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Debbie Dujanovic reporting Produced by Kelly Just How would you like to pay a dollar an hour to build your home? Interested in free land and down payment? It all sounds pretty sweet. An Eyewitness News investigation uncovered that in one county, this sweet deal appears to be reserved for people with certain connections.
For thousands of Utah families, affordable housing is not easy to come by. The waiting lists are long. It can take years to receive this type of government assistance. So when we were tipped off to possible problems, conflicts and favoritism with one program, we dug into it.
Tiny Manila, Utah overlooks Flaming Gorge Reservoir. Tourists bring a summertime boom to the area. For the people who live here year-round, the market for affordable homes is a bit of a bust.
In 2000, Daggett County launched an affordable housing program offering brand new homes at bargain prices, starting as low as $123,000. If you qualify, the land is free and the down payment covered paid by taxpayers through government grants.
Gordon Walker is the director of Utah's Division of Housing. "When we started this program we tried very hard to bring in housing affordability because we knew there was a problem," he said.
Walker's state agency collects and hands out grant money to the Daggett County program.
"To the best of my knowledge, it's been a very good use of taxpayer money," said Walker.
Daggett County found a way to keep construction costs low. Jail inmates, who are also enrolled in a trade program, do most of the work. Inmate wages: $1 an hour.
Sheriff Rick Ellsworth explains the small wage is an important part of the plan.
"If you had to pay someone $20, $30, $40 an hour to do something versus $1, no one could afford those homes," he said.
Ellsworth considers the program a win-win situation.
"It's wonderful," he said.
But guess who else seems to be winning? With six homes all but done, we have learned four are all owned by men with something in common. They are Daggett County jail guards. They all get paid to watch over the very inmates who built their homes. We confirmed one guard even supervised prisoners during construction of his own home. And, we're told a 5th guard has recently been qualified. We asked Sheriff Ellsworth about that.
"I don't know that anyone else has even tried," said Ellsworth.
"I couldn't answer that."
We pointed out, "But others have tried."
"Have they?" asked Ellsworth.
The proof is in Daggett County's own list of applicants. It shows that lots of families have tried to get one of the homes -- homes that keep going to jail guards. So, is this program really open to anyone? Or is the county playing favorites?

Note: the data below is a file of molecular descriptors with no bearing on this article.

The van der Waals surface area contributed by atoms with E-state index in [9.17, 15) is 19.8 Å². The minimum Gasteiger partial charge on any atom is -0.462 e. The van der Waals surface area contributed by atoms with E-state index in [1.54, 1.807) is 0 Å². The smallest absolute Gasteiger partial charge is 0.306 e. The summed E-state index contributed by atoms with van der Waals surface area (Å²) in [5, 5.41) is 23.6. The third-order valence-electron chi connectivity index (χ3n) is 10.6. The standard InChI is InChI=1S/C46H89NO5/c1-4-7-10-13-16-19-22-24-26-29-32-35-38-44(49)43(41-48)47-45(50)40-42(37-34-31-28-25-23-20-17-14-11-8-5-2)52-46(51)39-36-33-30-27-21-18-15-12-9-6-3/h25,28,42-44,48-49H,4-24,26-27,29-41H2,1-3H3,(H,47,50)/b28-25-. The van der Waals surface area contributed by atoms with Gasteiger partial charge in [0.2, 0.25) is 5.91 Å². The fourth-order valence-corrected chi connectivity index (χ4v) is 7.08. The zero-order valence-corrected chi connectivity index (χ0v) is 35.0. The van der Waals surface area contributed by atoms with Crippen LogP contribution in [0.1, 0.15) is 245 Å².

We headed to the neighborhood to find out more. Sarah Cook's husband is one of the jail guards who bought a house. She says Daggett County promoted the affordable housing program during her husband's job interview.
"One of the incentives of the whole job was the house," said Cook.
It is important to point out that Sarah's husband's income does properly qualify this family for the program.
"It's the best thing," said Cook. "We couldn't afford it, honestly, without the help."
But what about the other applicants who did not get help? We discovered some never even heard back from the county. One applicant told us that you had to know the right people to get a home. Another couple learned from us the county had rejected them for making too much money; that was news to them. The couple says they quit the program, fearing they could not afford it. Then, after we began contacting county officials, someone who is not a jail guard suddenly got the green light for a home.
We took what we found to Capitol Hill. Rep. Neil Hansen of Ogden had actually asked KSL to investigate the program. He had received an anonymous letter about problems.
When Hansen saw what we had discovered, he said "To me, that almost is like insider trading."
We asked, "Do you think we've raised enough questions here that something just doesn't feel right?"
"Yes," replied Hansen. "Very much so."
Hansen says he is now ready to order a government investigation into the program.
"If the system is broke, we need to fix it," he said.
We wish we could tell you exactly who is responsible for deciding who gets the homes. But the Daggett County attorney didn't call us back. He did send a long letter, explaining why he would not give us certain information on the program; information we think should be public record.
The attorney stated that it's county "policy" to remain silent. His letter had a threatening tone to it.
It says reporters are not protected from criminal charges of harassment or trespass, that the media takes quotes out of context and does a poor job of policing unethical reporters.
We've posted his entire letter here on our Web site.
We'll let you know what Rep. Hansen is able to find out through his investigation.